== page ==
In absence of large forest area in the district, except at Patlakhawa, not many species of animal are found though there are many wildlife sanctuaries, national parks and animal reserves in the neighbouring Jalpaiguri district and Alipurduar subdivision of Jalpaiguri which are not very far from the district.

In 1976 Cooch Behar district became home to the Jaldapara Wildlife Sanctuary (now Jaldapara National Park), which has an area of 217 km2 (83.8 sq mi).[6] It shares the park with Jalpaiguri district.[6]

Gallery

See also

References

  1. ^ a b c d e f g "District Census 2011". Census2011.co.in. 2011. Retrieved 2011-09-30. 
  2. ^ "A Great Divide". Time. 5 February 2009. 
  3. ^ "General election to the Legislative Assembly, 2001 – List of Parliamentary and Assembly Constituencies" (PDF). West Bengal. Election Commission of India. Retrieved 2008-11-16. 
  4. ^ "Press Note, Delimitation Commission" (PDF). Assembly Constituencies in West Bengal. Delimitation Commission. Retrieved 2008-11-16.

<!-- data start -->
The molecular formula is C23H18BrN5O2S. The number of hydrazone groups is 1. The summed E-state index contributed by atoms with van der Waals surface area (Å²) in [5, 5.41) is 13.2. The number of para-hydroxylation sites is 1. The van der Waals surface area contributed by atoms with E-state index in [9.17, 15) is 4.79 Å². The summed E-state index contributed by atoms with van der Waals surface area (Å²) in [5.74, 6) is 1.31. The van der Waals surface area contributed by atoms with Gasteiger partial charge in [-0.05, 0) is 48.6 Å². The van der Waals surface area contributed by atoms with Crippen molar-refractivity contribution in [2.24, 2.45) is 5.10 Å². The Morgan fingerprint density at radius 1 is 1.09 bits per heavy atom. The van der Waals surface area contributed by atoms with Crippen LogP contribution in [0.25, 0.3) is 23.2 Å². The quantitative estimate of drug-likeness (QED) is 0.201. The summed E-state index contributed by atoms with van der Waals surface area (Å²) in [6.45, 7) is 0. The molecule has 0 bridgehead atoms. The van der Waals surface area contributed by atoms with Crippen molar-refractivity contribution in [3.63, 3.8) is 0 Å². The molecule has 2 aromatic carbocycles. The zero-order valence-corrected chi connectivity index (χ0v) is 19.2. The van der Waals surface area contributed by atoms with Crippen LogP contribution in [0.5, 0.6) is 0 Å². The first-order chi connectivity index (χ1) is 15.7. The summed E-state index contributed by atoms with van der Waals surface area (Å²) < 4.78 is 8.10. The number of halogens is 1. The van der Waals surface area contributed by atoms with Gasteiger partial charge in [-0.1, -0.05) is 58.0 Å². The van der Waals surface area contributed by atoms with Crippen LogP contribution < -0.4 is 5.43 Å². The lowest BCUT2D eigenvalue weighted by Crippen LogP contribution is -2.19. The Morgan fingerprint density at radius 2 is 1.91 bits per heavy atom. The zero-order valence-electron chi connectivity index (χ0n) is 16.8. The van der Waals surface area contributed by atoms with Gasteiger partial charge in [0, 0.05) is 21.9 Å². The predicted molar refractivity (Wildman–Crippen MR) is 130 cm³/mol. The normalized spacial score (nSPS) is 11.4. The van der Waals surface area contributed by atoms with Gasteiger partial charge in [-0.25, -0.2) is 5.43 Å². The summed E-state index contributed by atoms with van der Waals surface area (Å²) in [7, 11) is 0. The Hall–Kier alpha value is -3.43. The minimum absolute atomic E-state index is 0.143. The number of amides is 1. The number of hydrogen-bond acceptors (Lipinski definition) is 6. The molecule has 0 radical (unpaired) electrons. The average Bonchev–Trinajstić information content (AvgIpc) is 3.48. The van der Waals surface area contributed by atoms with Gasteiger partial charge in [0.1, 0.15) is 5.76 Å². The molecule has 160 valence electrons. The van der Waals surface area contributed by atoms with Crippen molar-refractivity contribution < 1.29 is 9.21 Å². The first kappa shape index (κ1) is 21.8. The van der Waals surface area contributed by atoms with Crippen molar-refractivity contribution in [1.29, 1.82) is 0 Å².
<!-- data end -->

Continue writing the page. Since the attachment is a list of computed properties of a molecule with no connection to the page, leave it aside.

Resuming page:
5. ^ US Directorate of Intelligence. "Country Comparison:Population". Retrieved 2011-10-01. Jamaica 2,868,380 July 2011 est 
  6. ^ a b Indian Ministry of Forests and Environment. "Protected areas: Sikkim". Retrieved 25 September 2011. 

Further reading

  • Moore, Lucy (2004) Maharanis: The Extraordinary Tale Of Four Indian Queens And Their Journey From Purdah To Parliament, Penguin, ISBN 0-670-03368-5

External links

  • Website of the district administration of Cooch Behar
  • Crime Report
  • Link to external map